This time we are looking on the crossword clue for: Call on.
it’s A 7 letters crossword puzzle definition. See the possibilities below.
Did you find what you needed?
We hope you did!. If you are still unsure with some definitions, don’t hesitate to search them here with our crossword solver.
Possible Answers: SEE, USE, ASK, TAP, VISIT, INVOKE.
Last seen on: –Wall Street Journal Crossword – January 25 2020 – Cutting Both Ways
–NY Times Crossword 10 Nov 19, Sunday
–Newsday.com Crossword – May 17 2019
–Eugene Sheffer – King Feature Syndicate Crossword – Mar 15 2019
–Wall Street Journal Crossword – Nov 15 2018 – Idiosyncratic
Random information on the term “SEE”:
An episcopal see is, in the usual meaning of the phrase, the area of a bishop’s ecclesiastical jurisdiction.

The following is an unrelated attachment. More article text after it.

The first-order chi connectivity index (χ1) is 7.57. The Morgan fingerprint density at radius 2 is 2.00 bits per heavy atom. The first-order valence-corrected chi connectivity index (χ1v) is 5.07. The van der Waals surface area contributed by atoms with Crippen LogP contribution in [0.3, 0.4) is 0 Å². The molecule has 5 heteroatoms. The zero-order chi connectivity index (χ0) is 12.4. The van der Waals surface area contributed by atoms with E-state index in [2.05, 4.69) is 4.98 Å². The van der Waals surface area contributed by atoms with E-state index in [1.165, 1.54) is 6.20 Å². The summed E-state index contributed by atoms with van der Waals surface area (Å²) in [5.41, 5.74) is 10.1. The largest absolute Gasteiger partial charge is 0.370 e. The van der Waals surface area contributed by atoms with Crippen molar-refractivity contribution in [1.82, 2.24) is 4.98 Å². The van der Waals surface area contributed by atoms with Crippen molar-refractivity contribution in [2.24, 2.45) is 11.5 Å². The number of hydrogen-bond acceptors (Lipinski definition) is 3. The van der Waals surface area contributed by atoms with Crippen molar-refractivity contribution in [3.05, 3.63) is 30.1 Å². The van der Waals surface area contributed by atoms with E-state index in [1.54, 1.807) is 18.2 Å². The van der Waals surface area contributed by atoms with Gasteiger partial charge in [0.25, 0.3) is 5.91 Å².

Phrases concerning actions occurring within or outside an episcopal see are indicative of the geographical significance of the term, making it synonymous with “diocese”.
The word “see” is derived from Latin sedes, which in its original or proper sense denotes the seat or chair that, in the case of a bishop, is the earliest symbol of the bishop’s authority. This symbolic chair is also known as the bishop’s cathedra, and is placed in the diocese principal church, which for that reason is called the bishop’s cathedral, from Latin ecclesia cathedralis, meaning the church of the cathedra. The word “throne” is also used, especially in the Eastern Orthodox Church, both for the seat and for the area of ecclesiastical jurisdiction.
The term “see” is also used of the town where the cathedral or the bishop’s residence is located.
Within Roman Catholicism, each diocese is considered to be a see unto itself with a certain allegiance to the See of Rome. The idea of a see as a sovereign entity is somewhat complicated due to the existence of the 23 Particular Churches of the Roman Catholic Church. The Western Church and its Eastern Catholic counterparts all reserve some level of autonomy, yet each also is subdivided into smaller sees (dioceses and archdioceses). The episcopal see of the Pope, the Bishop of Rome, is known as “the Holy See” or “the Apostolic See”, claiming Papal supremacy.